When Valeriy Shevchenko signed up for a three-bedroom apartment in a building to be constructed in a sought-after district of Berlin, he thought he had made the purchase of a lifetime. Two years later, his dreams of becoming a homeowner were dashed when construction work came to a sudden halt.
The company Project Immobilien, which was managing the construction, went bankrupt this summer, hit by the property crisis that has been rocking Germany for several months, leaving hundreds of buyers in limbo.
“The cranes, the equipment for the workers, everything has been taken away”, the 33-year-old father told reporters, standing in front of a windowless concrete facade.
Soaring interest rates are pushing up the cost of credit, demand is plummeting and the price of materials is skyrocketing. Business bankruptcies in the German construction sector have doubled in the space of a year, bringing many projects to a halt.
Chancellor Olaf Scholz is inviting industry professionals to a summit in Berlin Monday. The aim is to revive construction activity at a time when the country is cruelly short of housing.
“Investors no longer know how to make certain projects profitable”, Tim-Oliver Müller, Chairman of the German Construction Federation (HDB), told the press.
For years, the sector benefited from the low interest rates made possible by the European Central Bank’s generous monetary policy. Demand was strong, and building sites in Germany’s major cities proliferated.
But the ECB has had to raise interest rates drastically to combat inflation, causing demand for loans, property prices and project profitability to plummet.
The market is slowing across Europe. But Germany has been particularly hard hit, with house prices falling by 6.8% year-on-year in the first quarter of 2023, compared with a slight rise of 0.4% for the eurozone as a whole.
At the same time, developers are suffering from the rise in the cost of building materials, following the coronavirus pandemic and amplified by the war in Ukraine.
German property developer Vonovia, a heavyweight in the sector, recently decided to freeze the construction of 60,000 homes. One in five property companies said they had cancelled building projects in August, while 11.9% were facing financing difficulties, according to a recent survey by the IFO institute.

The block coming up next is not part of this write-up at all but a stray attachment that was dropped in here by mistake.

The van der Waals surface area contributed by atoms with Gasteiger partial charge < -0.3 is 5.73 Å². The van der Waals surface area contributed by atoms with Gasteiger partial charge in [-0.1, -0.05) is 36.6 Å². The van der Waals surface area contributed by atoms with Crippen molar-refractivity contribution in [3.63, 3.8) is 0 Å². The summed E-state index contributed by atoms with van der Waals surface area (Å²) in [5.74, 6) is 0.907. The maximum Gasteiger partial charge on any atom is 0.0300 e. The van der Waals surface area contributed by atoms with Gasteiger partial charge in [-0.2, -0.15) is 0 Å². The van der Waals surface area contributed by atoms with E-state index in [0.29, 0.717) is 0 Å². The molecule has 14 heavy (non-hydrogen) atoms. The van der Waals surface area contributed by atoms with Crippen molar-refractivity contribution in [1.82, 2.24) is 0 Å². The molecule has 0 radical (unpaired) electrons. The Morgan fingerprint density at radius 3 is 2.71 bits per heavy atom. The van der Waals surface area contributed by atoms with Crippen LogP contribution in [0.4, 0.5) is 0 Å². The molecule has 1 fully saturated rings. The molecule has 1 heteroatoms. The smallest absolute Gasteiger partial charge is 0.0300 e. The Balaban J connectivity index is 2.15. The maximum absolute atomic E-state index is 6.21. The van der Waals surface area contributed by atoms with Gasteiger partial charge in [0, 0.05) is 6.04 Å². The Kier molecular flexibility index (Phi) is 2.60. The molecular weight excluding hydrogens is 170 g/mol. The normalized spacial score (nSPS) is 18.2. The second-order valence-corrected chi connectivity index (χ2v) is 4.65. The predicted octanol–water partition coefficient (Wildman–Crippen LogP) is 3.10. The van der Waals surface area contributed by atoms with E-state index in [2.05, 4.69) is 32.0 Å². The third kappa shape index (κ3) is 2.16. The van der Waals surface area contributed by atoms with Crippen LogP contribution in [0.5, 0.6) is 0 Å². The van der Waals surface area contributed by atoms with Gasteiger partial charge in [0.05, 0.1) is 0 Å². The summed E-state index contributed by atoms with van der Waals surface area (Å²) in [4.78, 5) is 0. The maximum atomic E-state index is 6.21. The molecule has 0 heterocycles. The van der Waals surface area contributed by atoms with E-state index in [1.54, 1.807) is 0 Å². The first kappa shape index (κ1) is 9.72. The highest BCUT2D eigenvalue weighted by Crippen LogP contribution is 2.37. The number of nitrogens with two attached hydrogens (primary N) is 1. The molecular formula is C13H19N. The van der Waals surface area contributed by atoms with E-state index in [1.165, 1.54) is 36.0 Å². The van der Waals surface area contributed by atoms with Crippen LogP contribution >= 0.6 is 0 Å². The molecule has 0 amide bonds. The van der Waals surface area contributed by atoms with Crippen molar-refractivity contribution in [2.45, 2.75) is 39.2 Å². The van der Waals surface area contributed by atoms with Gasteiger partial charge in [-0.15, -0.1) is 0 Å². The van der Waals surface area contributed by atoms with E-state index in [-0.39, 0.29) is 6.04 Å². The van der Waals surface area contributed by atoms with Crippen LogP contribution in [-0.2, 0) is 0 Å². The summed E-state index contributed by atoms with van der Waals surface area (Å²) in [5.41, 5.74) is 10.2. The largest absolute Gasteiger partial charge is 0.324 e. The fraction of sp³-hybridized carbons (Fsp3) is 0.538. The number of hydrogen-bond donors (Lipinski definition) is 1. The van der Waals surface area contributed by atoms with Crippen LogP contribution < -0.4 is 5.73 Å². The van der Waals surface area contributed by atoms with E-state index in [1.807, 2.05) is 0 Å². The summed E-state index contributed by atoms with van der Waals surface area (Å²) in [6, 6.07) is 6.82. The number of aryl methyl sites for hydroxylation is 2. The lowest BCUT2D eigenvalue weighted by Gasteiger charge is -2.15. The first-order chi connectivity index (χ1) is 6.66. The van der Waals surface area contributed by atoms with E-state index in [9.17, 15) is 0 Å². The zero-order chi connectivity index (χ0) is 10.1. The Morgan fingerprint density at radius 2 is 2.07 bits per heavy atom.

In Berlin, the buyers of the Project Immobilien building in the central Prenzlauer Berg district had all already paid for half of their property.
“I’m not rich. My money is the fruit of my labour, and I’m paying interest on a loan that I’m not even taking advantage of”, lamented Mr Shevchenko, who said he had paid €250,000.
Neither the company nor the future owners have taken out any insurance. The only hope is to find a buyer to finish the work, or…. finish it themselves.
“I could never have imagined that something like this could happen in Germany”, explains 39-year-old Marina Prakharchuk, with tears in her eyes, who has already paid €175,000 for a 45 m2 flat in the building.
“I’ve put all my savings into it”, adds this employee of a logistics company, originally from Belarus.
This crisis is a major blow for Olaf Scholz’s government, which promised to build 400,000 homes a year when it came to power at the end of 2021.
This is a long way off: the sector is expecting to struggle to reach the figure of 250,000 this year, and even fall below 200,000 by 2024.
Yet the need is enormous, exacerbated by the influx of refugees and foreign workers in recent years, in a country with a labour shortage.
A situation that could turn into a social bomb, at a time when the lack of supply is causing a sharp rise in rents. In Germany, half the population does not own their own home.
This is a further blow to household purchasing power, which has already been shaken by inflation, which is still running at over 6% in the country.
The Minister for Housing, Klara Geywitz, has announced that she wants to extend certain measures to help families access home ownership, and to invest “an additional billion euros” in residences for students and apprentices.